More ad hominem regarding my points about internet porn. You presume that because I’m aware of the aggregator sites that I’m into all the perversions I listed. That’s a non sequitur. But that’s not the end of your illogic. Is porn “creepy”? If so, it’s because sex itself is creepy, and that’s one way of stating the point of my article! And if porn is “voyeuristic” even though the viewers are viewing only representations (photos and videos), not the porn actors in person, then every viewing of a representation is voyeuristic. And why stop at photos and videos? Language itself is full of representations, so that would mean every time we say the word “dog” as opposed to beholding a dog itself, we’re being voyeuristic towards dogs. That slippery slope empties your use of the word “voyeuristic” of any useful meaning.

    2. Is porn consumption “narcissistic”? Perhaps some porn stars are, but on the contrary, I’d assume that most porn users loath themselves. And I’d say the variety of porn is driven not by narcissism but by the capture of the sex instinct by the imagination. To paraphrase Dostoevsky, once we have sex for pleasure, everything is permitted. Another cause is the downward spiral of addiction. As each fetish fails to please due to overuse, the porn addict must switch to another one.

      By the way, I’m pretty sure most men who use the internet with any regularity consume some form of internet porn. Women don’t look at much internet porn because they don’t get turned on so much by visuals. Instead, they find emotional connections more sexy, which is why their porn comes in the forms of romance novels and soap operas.

      The undead god (nature) condemns nothing, since it’s impersonal.

      More presumption and ad hominem regarding my remarks on hookup culture. Any criticism can be parried with a cheap personal attack: “Oh, you’re only criticizing the government because you wish you could have been president, but you never had the ambition to try!” You left no response to the substance of my criticisms. For example, “In internet dating websites, technology accelerates the downward spiral, by forcing the male competitors and female demiurges to adapt to an environment comprised of machines which are already inhuman.” Hence the shallowness of hookup culture (the Tinder app, etc).

      What’s “unclear” about my point that sex-as-theater (e.g. BDSM culture) can vindicate sex by giving it an aesthetic value? Theater is an art form, don’t you know?

      No, I don’t talk about homosexuality in this article. Neither do I talk about a trillion other things. So you’ve discovered the tragedy that one thing can’t be all things. Alas, we’re finite! Regarding the impact of homosexual aesthetics on modern culture, though, see my two articles linked below (especially the section “Feminism and the Emasculation of Modern Men in the second link).

      For the record, I deny that most of the above article is “performative verbiage.” It’s merely an attempt to sort out the question of how a noble soul could have a sex life.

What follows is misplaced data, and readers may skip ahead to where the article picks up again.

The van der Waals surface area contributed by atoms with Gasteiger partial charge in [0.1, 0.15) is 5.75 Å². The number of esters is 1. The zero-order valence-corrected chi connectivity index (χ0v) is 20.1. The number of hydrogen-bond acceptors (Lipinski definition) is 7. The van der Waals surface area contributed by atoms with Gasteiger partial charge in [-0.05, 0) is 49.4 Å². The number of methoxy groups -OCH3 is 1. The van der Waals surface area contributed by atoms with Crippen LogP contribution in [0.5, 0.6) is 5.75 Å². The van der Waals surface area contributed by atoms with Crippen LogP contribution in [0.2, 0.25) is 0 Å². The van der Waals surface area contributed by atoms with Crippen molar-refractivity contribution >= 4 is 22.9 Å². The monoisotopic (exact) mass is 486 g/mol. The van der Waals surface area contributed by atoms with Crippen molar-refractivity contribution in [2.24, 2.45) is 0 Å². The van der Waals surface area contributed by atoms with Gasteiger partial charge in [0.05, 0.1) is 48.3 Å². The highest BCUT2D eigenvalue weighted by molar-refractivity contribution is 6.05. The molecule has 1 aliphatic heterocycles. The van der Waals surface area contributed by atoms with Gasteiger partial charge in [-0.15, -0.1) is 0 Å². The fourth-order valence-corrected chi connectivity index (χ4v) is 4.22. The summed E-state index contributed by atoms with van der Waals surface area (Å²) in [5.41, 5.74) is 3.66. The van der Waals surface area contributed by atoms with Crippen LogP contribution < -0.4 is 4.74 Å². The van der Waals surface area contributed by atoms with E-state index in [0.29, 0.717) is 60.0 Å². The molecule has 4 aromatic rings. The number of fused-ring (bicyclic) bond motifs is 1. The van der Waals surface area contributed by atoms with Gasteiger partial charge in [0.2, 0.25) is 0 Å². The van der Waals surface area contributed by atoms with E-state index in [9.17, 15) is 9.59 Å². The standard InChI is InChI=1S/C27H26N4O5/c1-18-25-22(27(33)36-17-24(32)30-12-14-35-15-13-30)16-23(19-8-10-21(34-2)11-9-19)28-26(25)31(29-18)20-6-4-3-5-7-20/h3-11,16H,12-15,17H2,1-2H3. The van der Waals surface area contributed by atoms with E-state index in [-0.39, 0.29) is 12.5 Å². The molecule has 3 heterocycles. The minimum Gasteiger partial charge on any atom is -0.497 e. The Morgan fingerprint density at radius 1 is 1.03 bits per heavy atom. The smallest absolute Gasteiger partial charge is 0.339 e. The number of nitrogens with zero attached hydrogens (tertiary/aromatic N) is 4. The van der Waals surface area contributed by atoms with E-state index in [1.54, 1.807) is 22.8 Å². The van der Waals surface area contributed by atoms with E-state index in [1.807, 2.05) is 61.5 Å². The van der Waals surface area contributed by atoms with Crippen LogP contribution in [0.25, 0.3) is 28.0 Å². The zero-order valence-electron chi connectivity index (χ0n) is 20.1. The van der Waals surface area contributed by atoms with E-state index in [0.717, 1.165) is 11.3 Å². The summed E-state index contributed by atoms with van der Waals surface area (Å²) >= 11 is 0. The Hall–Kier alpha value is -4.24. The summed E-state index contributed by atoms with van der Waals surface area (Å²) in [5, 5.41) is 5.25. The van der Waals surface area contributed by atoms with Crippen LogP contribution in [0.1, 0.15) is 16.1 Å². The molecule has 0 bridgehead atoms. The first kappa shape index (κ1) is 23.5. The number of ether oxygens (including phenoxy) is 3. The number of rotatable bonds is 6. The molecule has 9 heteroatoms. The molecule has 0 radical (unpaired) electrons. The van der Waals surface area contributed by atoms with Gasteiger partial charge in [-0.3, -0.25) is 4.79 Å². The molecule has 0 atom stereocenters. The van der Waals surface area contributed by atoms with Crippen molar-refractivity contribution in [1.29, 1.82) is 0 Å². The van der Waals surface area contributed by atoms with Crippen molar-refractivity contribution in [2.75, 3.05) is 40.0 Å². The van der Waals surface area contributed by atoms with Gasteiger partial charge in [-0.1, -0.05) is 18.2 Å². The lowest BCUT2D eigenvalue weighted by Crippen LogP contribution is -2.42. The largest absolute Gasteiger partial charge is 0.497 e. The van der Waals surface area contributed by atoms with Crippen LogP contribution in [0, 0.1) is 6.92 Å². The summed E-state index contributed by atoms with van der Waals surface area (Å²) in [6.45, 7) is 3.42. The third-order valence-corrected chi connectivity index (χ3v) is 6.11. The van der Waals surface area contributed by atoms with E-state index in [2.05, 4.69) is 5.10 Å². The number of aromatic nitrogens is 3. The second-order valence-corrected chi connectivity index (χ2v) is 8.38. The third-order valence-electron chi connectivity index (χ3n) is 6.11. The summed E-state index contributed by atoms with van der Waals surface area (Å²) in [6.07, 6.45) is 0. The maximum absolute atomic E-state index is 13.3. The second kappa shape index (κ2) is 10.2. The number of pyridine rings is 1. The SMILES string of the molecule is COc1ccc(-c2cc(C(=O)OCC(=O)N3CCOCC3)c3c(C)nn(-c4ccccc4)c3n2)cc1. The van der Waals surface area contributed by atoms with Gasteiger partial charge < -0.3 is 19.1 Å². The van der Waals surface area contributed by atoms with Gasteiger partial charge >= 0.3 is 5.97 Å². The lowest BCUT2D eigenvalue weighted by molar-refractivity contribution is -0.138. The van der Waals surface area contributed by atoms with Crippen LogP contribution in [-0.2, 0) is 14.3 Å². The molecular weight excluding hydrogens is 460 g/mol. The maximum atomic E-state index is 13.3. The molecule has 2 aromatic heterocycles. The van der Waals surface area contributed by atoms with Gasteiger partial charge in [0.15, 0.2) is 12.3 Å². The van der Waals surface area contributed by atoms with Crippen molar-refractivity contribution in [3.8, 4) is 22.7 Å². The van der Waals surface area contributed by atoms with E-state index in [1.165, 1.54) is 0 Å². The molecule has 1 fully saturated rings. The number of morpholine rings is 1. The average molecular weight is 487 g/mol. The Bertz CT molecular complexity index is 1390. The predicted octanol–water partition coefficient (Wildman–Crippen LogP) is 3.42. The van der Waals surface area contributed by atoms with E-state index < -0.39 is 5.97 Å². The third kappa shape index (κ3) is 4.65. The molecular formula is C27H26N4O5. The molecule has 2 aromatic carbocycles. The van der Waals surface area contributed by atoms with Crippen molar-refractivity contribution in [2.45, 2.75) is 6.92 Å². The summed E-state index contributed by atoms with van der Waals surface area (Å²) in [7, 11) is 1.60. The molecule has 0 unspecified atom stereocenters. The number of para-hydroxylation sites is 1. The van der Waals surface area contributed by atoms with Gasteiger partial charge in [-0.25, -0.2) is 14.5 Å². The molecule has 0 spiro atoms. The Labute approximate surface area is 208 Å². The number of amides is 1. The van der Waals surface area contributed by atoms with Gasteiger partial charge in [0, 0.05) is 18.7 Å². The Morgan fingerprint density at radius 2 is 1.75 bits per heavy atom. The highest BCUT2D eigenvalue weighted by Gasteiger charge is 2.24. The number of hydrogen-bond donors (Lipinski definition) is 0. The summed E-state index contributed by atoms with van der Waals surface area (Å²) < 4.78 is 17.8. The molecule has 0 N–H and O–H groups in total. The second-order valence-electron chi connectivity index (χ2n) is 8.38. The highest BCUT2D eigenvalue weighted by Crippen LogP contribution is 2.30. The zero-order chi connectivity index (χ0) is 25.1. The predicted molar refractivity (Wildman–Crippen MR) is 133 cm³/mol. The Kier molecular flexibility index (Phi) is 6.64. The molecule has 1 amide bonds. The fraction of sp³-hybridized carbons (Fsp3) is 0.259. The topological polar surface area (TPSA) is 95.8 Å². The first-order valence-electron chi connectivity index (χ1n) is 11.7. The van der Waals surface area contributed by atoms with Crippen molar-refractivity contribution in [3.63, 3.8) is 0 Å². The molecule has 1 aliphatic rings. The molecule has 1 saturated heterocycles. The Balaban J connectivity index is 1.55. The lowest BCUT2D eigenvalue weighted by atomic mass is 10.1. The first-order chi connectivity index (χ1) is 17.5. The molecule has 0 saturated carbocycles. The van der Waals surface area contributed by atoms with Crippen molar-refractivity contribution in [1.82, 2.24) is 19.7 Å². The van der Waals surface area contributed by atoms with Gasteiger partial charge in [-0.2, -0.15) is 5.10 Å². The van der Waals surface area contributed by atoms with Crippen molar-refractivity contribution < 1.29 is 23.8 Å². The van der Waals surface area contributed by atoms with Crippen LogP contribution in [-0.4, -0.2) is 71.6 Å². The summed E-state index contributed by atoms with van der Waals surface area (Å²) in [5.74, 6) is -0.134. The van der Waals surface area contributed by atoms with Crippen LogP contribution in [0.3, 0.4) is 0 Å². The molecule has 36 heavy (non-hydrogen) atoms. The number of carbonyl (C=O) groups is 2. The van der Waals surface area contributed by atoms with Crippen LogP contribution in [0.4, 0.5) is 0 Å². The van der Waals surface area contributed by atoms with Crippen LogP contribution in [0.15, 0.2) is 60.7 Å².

3. 1. "Methinks he doth protest too much." 2. How does a noble soul have a sex life? Isn't through "intimacy" your answer? 3. Given your materialistic stance, how can you use the word "soul"? 4. Simply viewing a representation of a dog is not voyeurism. 5. There is a difference between philosophy and your ranting. 5. There is a difference between analysis with an orderly and clear definition of terms, an orderly and clearly constructed process of building an argument--that is, step by step argumentation, one conclusion building on another, and your ranting interpretations. 6. Lastly, for anyone who has an aesthetic, intimate, authentic, fulfilling to the "Self" sex life as an existential action and expression of his life, this rant, I am sorry to be the one to tell you, demonstrates you don't know what you are talking about.

    4. Protests too much? You’re the one who went out of your way to leave a snide comment on my blog. Did something in the article offend you, I wonder? Let me guess, it wasn’t the attack on one of your cherished beliefs, but it was what you consider my poor attempt at philosophizing.

      Yeah, when I did my PhD in philosophy at an analytic philosophy department (UWO), I learned all about logic and the analytic style of philosophizing. I also learned how amateurish it is to fetishize reason and to try to define “philosophy” without appealing to family resemblance. Were Plato’s dialogues philosophy? How about Nietzsche’s aphorisms or Kierkegaard’s literary works? How about Derrida’s postmodern deconstructions?

      I also learned how silly it is to mistake a blog for a professional philosophy journal. Oh, did you want a careful, step by step series of arguments? But then my maximum pool of readers would be as small as that of the average philosophy journal—and most readers of those journals read that stuff only because they have to, not because they enjoy it. The analytic style of argument is boring and pretentious.